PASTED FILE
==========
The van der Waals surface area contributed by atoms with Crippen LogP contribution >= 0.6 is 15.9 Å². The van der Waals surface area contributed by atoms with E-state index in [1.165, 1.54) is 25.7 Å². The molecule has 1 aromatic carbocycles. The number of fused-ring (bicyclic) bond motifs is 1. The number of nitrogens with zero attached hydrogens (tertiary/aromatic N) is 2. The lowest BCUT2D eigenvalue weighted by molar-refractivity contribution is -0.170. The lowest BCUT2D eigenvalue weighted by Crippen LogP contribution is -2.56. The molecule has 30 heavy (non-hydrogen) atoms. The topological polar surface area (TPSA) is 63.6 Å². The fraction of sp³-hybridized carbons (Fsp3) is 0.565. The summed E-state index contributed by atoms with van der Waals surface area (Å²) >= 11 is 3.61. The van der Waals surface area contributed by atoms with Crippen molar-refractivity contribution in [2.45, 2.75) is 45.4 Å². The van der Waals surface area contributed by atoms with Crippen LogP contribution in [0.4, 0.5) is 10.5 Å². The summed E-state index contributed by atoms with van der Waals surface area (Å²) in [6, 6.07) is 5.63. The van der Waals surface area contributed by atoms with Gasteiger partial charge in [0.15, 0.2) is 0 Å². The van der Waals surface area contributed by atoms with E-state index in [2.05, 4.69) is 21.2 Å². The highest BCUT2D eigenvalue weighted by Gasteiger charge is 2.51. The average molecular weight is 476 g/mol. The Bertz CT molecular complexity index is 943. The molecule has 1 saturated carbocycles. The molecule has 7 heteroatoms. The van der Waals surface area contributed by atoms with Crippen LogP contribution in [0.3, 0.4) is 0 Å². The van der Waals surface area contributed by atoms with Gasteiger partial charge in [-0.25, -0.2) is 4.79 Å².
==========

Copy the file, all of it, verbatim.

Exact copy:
The van der Waals surface area contributed by atoms with Crippen LogP contribution >= 0.6 is 15.9 Å². The van der Waals surface area contributed by atoms with E-state index in [1.165, 1.54) is 25.7 Å². The molecule has 1 aromatic carbocycles. The number of fused-ring (bicyclic) bond motifs is 1. The number of nitrogens with zero attached hydrogens (tertiary/aromatic N) is 2. The lowest BCUT2D eigenvalue weighted by molar-refractivity contribution is -0.170. The lowest BCUT2D eigenvalue weighted by Crippen LogP contribution is -2.56. The molecule has 30 heavy (non-hydrogen) atoms. The topological polar surface area (TPSA) is 63.6 Å². The fraction of sp³-hybridized carbons (Fsp3) is 0.565. The summed E-state index contributed by atoms with van der Waals surface area (Å²) >= 11 is 3.61. The van der Waals surface area contributed by atoms with Crippen molar-refractivity contribution in [2.45, 2.75) is 45.4 Å². The van der Waals surface area contributed by atoms with Crippen LogP contribution in [0.4, 0.5) is 10.5 Å². The summed E-state index contributed by atoms with van der Waals surface area (Å²) in [6, 6.07) is 5.63. The van der Waals surface area contributed by atoms with Gasteiger partial charge in [0.15, 0.2) is 0 Å². The van der Waals surface area contributed by atoms with E-state index in [2.05, 4.69) is 21.2 Å². The highest BCUT2D eigenvalue weighted by Gasteiger charge is 2.51. The average molecular weight is 476 g/mol. The Bertz CT molecular complexity index is 943. The molecule has 1 saturated carbocycles. The molecule has 7 heteroatoms. The van der Waals surface area contributed by atoms with Crippen LogP contribution in [0.3, 0.4) is 0 Å². The van der Waals surface area contributed by atoms with Gasteiger partial charge in [-0.25, -0.2) is 4.79 Å².